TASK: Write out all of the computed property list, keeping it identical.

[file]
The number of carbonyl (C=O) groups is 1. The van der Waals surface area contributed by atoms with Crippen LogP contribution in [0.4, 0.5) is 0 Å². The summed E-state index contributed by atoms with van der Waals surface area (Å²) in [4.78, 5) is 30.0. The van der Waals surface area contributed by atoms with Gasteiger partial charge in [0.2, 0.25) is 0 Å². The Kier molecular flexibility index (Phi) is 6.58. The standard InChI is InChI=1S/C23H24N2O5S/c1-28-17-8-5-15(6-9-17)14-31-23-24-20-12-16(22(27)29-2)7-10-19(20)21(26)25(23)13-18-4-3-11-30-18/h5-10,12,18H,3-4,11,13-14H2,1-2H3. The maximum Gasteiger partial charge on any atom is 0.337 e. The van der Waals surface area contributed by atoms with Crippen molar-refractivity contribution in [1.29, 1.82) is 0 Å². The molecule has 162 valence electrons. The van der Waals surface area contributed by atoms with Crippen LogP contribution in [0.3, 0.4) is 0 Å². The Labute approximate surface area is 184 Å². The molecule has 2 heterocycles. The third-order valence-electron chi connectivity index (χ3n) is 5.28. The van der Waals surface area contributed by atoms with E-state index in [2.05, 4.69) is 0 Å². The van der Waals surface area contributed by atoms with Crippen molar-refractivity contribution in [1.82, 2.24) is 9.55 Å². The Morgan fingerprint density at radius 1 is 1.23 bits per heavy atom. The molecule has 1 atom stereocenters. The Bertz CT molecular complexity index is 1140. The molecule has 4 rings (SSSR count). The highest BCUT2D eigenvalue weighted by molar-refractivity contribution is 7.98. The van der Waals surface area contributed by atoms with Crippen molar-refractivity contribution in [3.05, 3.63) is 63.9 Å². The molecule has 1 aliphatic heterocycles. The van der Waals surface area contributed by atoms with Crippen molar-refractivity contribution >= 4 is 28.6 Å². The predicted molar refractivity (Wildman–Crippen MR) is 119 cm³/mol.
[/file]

The number of carbonyl (C=O) groups is 1. The van der Waals surface area contributed by atoms with Crippen LogP contribution in [0.4, 0.5) is 0 Å². The summed E-state index contributed by atoms with van der Waals surface area (Å²) in [4.78, 5) is 30.0. The van der Waals surface area contributed by atoms with Gasteiger partial charge in [0.2, 0.25) is 0 Å². The Kier molecular flexibility index (Phi) is 6.58. The standard InChI is InChI=1S/C23H24N2O5S/c1-28-17-8-5-15(6-9-17)14-31-23-24-20-12-16(22(27)29-2)7-10-19(20)21(26)25(23)13-18-4-3-11-30-18/h5-10,12,18H,3-4,11,13-14H2,1-2H3. The maximum Gasteiger partial charge on any atom is 0.337 e. The van der Waals surface area contributed by atoms with Crippen molar-refractivity contribution in [1.29, 1.82) is 0 Å². The molecule has 162 valence electrons. The van der Waals surface area contributed by atoms with Crippen LogP contribution in [0.3, 0.4) is 0 Å². The Labute approximate surface area is 184 Å². The molecule has 2 heterocycles. The third-order valence-electron chi connectivity index (χ3n) is 5.28. The van der Waals surface area contributed by atoms with E-state index in [2.05, 4.69) is 0 Å². The van der Waals surface area contributed by atoms with Crippen molar-refractivity contribution in [1.82, 2.24) is 9.55 Å². The Morgan fingerprint density at radius 1 is 1.23 bits per heavy atom. The molecule has 1 atom stereocenters. The Bertz CT molecular complexity index is 1140. The molecule has 4 rings (SSSR count). The highest BCUT2D eigenvalue weighted by molar-refractivity contribution is 7.98. The van der Waals surface area contributed by atoms with Crippen molar-refractivity contribution in [3.05, 3.63) is 63.9 Å². The molecule has 1 aliphatic heterocycles. The van der Waals surface area contributed by atoms with Crippen molar-refractivity contribution >= 4 is 28.6 Å². The predicted molar refractivity (Wildman–Crippen MR) is 119 cm³/mol.